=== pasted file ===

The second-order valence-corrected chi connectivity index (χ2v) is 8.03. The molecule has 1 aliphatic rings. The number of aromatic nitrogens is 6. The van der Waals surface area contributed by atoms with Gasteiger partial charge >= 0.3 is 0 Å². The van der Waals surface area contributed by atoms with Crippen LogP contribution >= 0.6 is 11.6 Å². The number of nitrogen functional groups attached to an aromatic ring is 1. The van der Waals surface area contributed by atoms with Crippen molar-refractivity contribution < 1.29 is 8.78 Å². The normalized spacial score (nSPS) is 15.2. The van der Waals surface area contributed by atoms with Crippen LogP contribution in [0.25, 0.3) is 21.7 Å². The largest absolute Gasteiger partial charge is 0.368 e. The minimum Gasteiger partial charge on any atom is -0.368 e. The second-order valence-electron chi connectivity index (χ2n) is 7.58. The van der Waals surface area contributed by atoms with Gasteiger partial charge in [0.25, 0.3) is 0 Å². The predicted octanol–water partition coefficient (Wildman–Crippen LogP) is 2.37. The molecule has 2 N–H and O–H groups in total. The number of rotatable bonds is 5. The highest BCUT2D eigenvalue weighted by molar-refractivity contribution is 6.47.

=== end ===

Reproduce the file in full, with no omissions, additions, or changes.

The second-order valence-corrected chi connectivity index (χ2v) is 8.03. The molecule has 1 aliphatic rings. The number of aromatic nitrogens is 6. The van der Waals surface area contributed by atoms with Gasteiger partial charge >= 0.3 is 0 Å². The van der Waals surface area contributed by atoms with Crippen LogP contribution >= 0.6 is 11.6 Å². The number of nitrogen functional groups attached to an aromatic ring is 1. The van der Waals surface area contributed by atoms with Crippen molar-refractivity contribution < 1.29 is 8.78 Å². The normalized spacial score (nSPS) is 15.2. The van der Waals surface area contributed by atoms with Crippen LogP contribution in [0.25, 0.3) is 21.7 Å². The largest absolute Gasteiger partial charge is 0.368 e. The minimum Gasteiger partial charge on any atom is -0.368 e. The second-order valence-electron chi connectivity index (χ2n) is 7.58. The van der Waals surface area contributed by atoms with Gasteiger partial charge in [0.25, 0.3) is 0 Å². The predicted octanol–water partition coefficient (Wildman–Crippen LogP) is 2.37. The molecule has 2 N–H and O–H groups in total. The number of rotatable bonds is 5. The highest BCUT2D eigenvalue weighted by molar-refractivity contribution is 6.47.